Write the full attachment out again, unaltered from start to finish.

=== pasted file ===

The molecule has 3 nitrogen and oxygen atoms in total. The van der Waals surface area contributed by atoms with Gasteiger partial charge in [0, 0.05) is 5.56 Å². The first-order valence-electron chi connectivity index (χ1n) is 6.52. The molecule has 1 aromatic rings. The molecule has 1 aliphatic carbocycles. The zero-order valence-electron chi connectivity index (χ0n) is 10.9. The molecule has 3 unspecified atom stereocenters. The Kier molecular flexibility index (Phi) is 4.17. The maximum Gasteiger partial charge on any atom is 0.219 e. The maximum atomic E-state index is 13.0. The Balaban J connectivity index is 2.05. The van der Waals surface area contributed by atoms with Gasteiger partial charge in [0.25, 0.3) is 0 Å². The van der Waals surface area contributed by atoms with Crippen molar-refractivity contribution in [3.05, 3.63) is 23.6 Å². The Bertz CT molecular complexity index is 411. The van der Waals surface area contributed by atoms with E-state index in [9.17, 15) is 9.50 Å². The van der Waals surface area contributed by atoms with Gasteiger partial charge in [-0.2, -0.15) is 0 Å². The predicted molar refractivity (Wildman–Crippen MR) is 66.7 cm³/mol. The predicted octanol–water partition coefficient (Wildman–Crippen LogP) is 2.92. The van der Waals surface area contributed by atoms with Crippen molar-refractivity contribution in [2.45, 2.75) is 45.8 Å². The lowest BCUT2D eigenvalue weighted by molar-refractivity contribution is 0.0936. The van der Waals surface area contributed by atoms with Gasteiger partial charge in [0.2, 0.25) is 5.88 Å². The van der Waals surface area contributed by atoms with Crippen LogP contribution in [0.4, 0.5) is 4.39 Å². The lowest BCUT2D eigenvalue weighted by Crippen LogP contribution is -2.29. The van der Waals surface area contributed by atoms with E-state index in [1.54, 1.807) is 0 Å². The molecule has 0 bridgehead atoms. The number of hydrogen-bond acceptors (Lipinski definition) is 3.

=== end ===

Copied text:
The molecule has 3 nitrogen and oxygen atoms in total. The van der Waals surface area contributed by atoms with Gasteiger partial charge in [0, 0.05) is 5.56 Å². The first-order valence-electron chi connectivity index (χ1n) is 6.52. The molecule has 1 aromatic rings. The molecule has 1 aliphatic carbocycles. The zero-order valence-electron chi connectivity index (χ0n) is 10.9. The molecule has 3 unspecified atom stereocenters. The Kier molecular flexibility index (Phi) is 4.17. The maximum Gasteiger partial charge on any atom is 0.219 e. The maximum atomic E-state index is 13.0. The Balaban J connectivity index is 2.05. The van der Waals surface area contributed by atoms with Gasteiger partial charge in [0.25, 0.3) is 0 Å². The van der Waals surface area contributed by atoms with Crippen molar-refractivity contribution in [3.05, 3.63) is 23.6 Å². The Bertz CT molecular complexity index is 411. The van der Waals surface area contributed by atoms with E-state index in [9.17, 15) is 9.50 Å². The van der Waals surface area contributed by atoms with Gasteiger partial charge in [-0.2, -0.15) is 0 Å². The predicted molar refractivity (Wildman–Crippen MR) is 66.7 cm³/mol. The predicted octanol–water partition coefficient (Wildman–Crippen LogP) is 2.92. The van der Waals surface area contributed by atoms with Crippen molar-refractivity contribution in [2.45, 2.75) is 45.8 Å². The lowest BCUT2D eigenvalue weighted by molar-refractivity contribution is 0.0936. The van der Waals surface area contributed by atoms with Gasteiger partial charge in [0.2, 0.25) is 5.88 Å². The van der Waals surface area contributed by atoms with Crippen LogP contribution in [0.4, 0.5) is 4.39 Å². The lowest BCUT2D eigenvalue weighted by Crippen LogP contribution is -2.29. The van der Waals surface area contributed by atoms with E-state index in [1.54, 1.807) is 0 Å². The molecule has 0 bridgehead atoms. The number of hydrogen-bond acceptors (Lipinski definition) is 3.